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Man gets life for killing wife

By Ishaq Tanoli

KARACHI, Jan 27: An additional district and sessions court (south) on Tuesday sentenced a man to life imprisonment for killing his wife.

The judge, Nizar Ali Khwaja, found Mohammad Haroon guilty of killing his wife, Sadia, in March 2006 at their home in the Kharadar police limits. The verdict was announced after recording of evidence of witnesses and final arguments from both sides.

The court also directed the convict to pay Rs25,000 to the heirs of the deceased as compensation. In case of default, he would undergo an additional six-month imprisonment.

In its judgment, the court observed that the prosecution had successfully proved its case by producing ample evidence before the trial court, adding that nine witnesses had been examined in the case. The witnesses supported the prosecution case in their testimonies, particularly the evidence of Areeba, the seven-year-old daughter of the deceased. Medico-legal officer Dr Farida Ayaz had also supported the prosecution.

All prosecution witnesses had implicated the accused in the commission of the crime without any contradictions and material discrepancies while the accused had not suggested any enmity or malice to the witnesses and, therefore, the evidence of the witnesses could not be brushed aside. Being material witnesses, they had no reason to implicate the accused in the case, it added.

It further stated that the medical evidence also corroborated the prosecution version with regard to the fire injuries as the MLO pointed out that the reason of the death was the failure of the cardio-respiratory system resulting from the wounds caused by fire.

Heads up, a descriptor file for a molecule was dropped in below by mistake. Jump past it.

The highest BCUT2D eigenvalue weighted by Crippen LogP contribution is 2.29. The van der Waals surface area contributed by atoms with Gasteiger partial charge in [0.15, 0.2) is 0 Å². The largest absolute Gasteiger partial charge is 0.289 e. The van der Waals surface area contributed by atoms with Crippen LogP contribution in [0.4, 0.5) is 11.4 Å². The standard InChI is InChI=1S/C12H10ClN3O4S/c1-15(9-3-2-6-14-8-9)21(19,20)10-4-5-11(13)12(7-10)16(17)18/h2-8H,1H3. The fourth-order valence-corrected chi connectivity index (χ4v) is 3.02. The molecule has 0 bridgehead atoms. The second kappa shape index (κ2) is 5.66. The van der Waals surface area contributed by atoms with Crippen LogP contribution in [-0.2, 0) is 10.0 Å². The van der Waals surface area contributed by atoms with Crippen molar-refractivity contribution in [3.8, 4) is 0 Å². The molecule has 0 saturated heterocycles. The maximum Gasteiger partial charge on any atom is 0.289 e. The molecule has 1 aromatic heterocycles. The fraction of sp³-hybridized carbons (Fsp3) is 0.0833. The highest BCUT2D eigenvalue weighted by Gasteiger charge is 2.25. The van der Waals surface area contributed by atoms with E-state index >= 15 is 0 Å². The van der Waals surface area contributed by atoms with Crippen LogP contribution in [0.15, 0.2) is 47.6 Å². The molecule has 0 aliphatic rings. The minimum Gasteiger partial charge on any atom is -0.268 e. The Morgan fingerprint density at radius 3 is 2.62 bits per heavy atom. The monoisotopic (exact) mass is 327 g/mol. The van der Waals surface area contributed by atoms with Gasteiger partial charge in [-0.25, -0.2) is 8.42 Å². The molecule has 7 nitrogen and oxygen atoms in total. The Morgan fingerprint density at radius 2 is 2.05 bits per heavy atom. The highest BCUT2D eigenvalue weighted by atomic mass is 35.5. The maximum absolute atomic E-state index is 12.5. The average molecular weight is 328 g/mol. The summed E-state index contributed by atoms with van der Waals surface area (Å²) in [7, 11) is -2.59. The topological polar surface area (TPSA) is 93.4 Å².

It said the clothes of the victim and the accused were sent for a chemical examination and the report of the chemical examiner had confirmed that kerosene stains were found on the clothes of the accused.

“I have put the defence version of the accused in juxtaposition and have come to the conclusion that the accused could not shatter the evidence of the prosecution,” the judge said.

The prosecution said the accused was a gambler who used to send his wife to her parents’ home to bring money. On March 10, 2006 he set her on fire in their house in Kharadar when she refused to fetch money.

The victim was taken to hospital in a critical condition. However, she succumbed to the injuries on March 12, the prosecution added.

The police arrested the man a couple of days after the incident.

The prosecution examined nine witnesses, including the father of the deceased and complainant Mohammad Siddique; Mohammad Saqib, Mohammad Aslam, the deceased’s daughter Areeba, brothers Talha and Mohammad Munammil, MLOs Dr Fareeda Ayaz and Dr Mohammad Yahya, and investigation officer Ali Ahmed.

In his final arguments, public prosecutor Abdul Maroof said the accused was nominated in the FIR and his seven-year-old daughter, who was an eyewitness, said in her statement that her father had set her mother on fire.

He further submitted that on her deathbed in the hospital, the victim had stated on March 11 that her husband had set her on fire.

He said the police had also seized a bottle of kerosene from the crime-scene and stains of kerosene were also found on the clothes of the accused, and the same was corroborated by medical evidence.

He contended that the prosecution had successfully proved its case and pleaded that the death penalty be awarded to the accused.

The defence counsel said his client had been implicated in the case and the prosecution had not provided sufficient evidence to prove their case against the accused.

He submitted that there was no eyewitness of the incident while the evidence of Areeba was not trustworthy as she was a minor and she had stayed with her maternal grandparents after the death of her mother.

He concluded that the case of the prosecution was not supported by independent corroborative circumstantial evidence. He pleaded for his client’s acquittal.

A case (FIR 54/06) was registered under Section 302 of the Pakistan Penal Code at the Kharadar police station.

The convict was already in custody and was remanded back to prison with the conviction order to serve the awarded sentence. The court gave the benefit of Section 382-B (period of detention to be considered while awarding sentence of imprisonment) of the Criminal Procedure Code to the convict.
Source: Dawn

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